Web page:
Routing is the process during which data packets are forwarded from one machine or device (technically referred to as a node) to another on a network until they reach their destinations.
Routing is the same as switching (with some very technical differences, which I will spare you from). IP routing uses IP addresses to forward IP packets from their sources to their destinations. IP adopts packet switching.
How Routing Works
Let us consider a scenario where Li sends a message from his computer in China sends a message to Jo's machine in New York. TCP and other protocols do their work with the data on Li's machine; then it is sent to the IP protocol's module, where the data packets are bundled into IP packets and sent over the network (Internet).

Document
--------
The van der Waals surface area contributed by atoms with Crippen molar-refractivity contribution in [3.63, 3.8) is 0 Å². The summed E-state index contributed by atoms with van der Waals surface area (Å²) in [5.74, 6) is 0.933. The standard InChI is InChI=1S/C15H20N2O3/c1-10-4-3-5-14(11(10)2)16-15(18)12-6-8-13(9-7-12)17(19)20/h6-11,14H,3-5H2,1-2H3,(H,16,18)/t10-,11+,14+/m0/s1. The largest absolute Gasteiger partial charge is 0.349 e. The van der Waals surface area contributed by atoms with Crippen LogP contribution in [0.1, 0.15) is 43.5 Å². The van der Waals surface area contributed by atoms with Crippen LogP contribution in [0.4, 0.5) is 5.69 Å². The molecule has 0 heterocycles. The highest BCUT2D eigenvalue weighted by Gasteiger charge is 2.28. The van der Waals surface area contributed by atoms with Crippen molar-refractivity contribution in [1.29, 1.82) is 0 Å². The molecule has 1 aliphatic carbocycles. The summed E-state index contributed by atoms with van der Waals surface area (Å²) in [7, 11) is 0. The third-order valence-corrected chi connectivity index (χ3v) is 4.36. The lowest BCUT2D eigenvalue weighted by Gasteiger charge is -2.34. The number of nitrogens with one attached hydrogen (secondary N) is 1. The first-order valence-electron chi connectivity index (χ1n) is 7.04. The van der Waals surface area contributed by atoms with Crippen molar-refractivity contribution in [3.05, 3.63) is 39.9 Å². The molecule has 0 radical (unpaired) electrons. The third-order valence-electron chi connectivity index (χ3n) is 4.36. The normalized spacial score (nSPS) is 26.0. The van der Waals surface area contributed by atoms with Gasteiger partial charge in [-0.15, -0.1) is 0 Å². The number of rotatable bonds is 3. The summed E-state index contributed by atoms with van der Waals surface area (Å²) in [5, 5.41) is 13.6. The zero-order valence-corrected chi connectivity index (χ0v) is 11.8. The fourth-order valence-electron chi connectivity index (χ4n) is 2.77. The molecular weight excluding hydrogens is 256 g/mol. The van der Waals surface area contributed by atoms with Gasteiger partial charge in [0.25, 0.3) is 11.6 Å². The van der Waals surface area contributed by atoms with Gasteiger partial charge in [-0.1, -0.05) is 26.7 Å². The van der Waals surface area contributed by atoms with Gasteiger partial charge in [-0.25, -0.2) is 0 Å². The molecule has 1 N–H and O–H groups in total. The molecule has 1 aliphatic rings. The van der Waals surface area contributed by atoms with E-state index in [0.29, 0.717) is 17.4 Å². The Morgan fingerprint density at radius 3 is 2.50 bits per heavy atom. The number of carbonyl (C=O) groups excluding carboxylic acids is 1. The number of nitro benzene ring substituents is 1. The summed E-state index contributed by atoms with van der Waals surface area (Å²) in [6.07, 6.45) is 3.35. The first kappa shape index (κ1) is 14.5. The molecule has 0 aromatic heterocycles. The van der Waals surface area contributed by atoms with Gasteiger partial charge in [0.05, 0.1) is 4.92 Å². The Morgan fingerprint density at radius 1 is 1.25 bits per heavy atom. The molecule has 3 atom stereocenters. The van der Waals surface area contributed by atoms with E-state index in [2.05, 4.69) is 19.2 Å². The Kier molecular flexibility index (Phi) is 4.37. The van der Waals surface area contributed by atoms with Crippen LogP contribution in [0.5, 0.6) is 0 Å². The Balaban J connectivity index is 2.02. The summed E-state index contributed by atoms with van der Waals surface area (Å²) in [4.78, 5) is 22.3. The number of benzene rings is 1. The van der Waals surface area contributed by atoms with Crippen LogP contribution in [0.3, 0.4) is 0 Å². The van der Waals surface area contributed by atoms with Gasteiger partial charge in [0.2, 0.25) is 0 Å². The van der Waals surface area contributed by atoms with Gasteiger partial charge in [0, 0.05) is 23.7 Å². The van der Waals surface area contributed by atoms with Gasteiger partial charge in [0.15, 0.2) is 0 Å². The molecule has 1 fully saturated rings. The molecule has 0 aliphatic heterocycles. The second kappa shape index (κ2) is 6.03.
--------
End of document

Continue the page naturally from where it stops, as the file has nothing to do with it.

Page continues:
These data packets have to cross through a lot of routers to reach their destination half the world away. The work these routers do is called routing. Each packet carries the IP addresses of the source and destination machine.
Each of the intermediate routers consult the IP address of each packet received. Based on this, each will know exactly in which direction to forward the packet. Normally, each router has a routing table, where data about the neighboring routers is stored. This data is used to calculate and decide where to send the packets.
The packets go each one its own way, and can move through different networks and take different paths. They all finally get routed to one same destination machine.
On reaching Jo's machine, the destination address and the machine address will match. The packets will be consumed by the machine, where the IP module on it will reassemble them and send the resulting data above to the TCP service for further processing. This picture briefly depicts IP Routing.